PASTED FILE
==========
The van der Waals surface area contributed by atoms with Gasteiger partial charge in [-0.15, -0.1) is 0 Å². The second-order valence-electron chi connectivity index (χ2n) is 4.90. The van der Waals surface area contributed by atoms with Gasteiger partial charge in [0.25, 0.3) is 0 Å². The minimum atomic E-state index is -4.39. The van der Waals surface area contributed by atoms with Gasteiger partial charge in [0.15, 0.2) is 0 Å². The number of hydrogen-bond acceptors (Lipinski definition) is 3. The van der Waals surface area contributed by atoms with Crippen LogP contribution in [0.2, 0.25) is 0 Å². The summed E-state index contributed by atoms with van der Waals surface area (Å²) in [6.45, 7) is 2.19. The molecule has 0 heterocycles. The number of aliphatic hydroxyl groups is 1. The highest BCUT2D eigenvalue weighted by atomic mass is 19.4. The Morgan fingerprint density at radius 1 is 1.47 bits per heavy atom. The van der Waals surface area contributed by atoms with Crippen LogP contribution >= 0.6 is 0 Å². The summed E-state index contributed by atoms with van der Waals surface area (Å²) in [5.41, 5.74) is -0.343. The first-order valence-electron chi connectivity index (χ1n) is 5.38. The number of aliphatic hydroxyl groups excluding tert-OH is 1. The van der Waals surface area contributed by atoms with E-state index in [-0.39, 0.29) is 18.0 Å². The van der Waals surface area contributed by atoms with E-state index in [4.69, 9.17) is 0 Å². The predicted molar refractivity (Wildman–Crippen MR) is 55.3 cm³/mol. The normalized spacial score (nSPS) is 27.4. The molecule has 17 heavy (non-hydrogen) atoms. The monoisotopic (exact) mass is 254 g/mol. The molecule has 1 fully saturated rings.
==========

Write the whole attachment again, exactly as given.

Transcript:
The van der Waals surface area contributed by atoms with Gasteiger partial charge in [-0.15, -0.1) is 0 Å². The second-order valence-electron chi connectivity index (χ2n) is 4.90. The van der Waals surface area contributed by atoms with Gasteiger partial charge in [0.25, 0.3) is 0 Å². The minimum atomic E-state index is -4.39. The van der Waals surface area contributed by atoms with Gasteiger partial charge in [0.15, 0.2) is 0 Å². The number of hydrogen-bond acceptors (Lipinski definition) is 3. The van der Waals surface area contributed by atoms with Crippen LogP contribution in [0.2, 0.25) is 0 Å². The summed E-state index contributed by atoms with van der Waals surface area (Å²) in [6.45, 7) is 2.19. The molecule has 0 heterocycles. The number of aliphatic hydroxyl groups is 1. The highest BCUT2D eigenvalue weighted by atomic mass is 19.4. The Morgan fingerprint density at radius 1 is 1.47 bits per heavy atom. The van der Waals surface area contributed by atoms with Crippen LogP contribution >= 0.6 is 0 Å². The summed E-state index contributed by atoms with van der Waals surface area (Å²) in [5.41, 5.74) is -0.343. The first-order valence-electron chi connectivity index (χ1n) is 5.38. The number of aliphatic hydroxyl groups excluding tert-OH is 1. The van der Waals surface area contributed by atoms with E-state index in [-0.39, 0.29) is 18.0 Å². The van der Waals surface area contributed by atoms with E-state index in [4.69, 9.17) is 0 Å². The predicted molar refractivity (Wildman–Crippen MR) is 55.3 cm³/mol. The normalized spacial score (nSPS) is 27.4. The molecule has 17 heavy (non-hydrogen) atoms. The monoisotopic (exact) mass is 254 g/mol. The molecule has 1 fully saturated rings.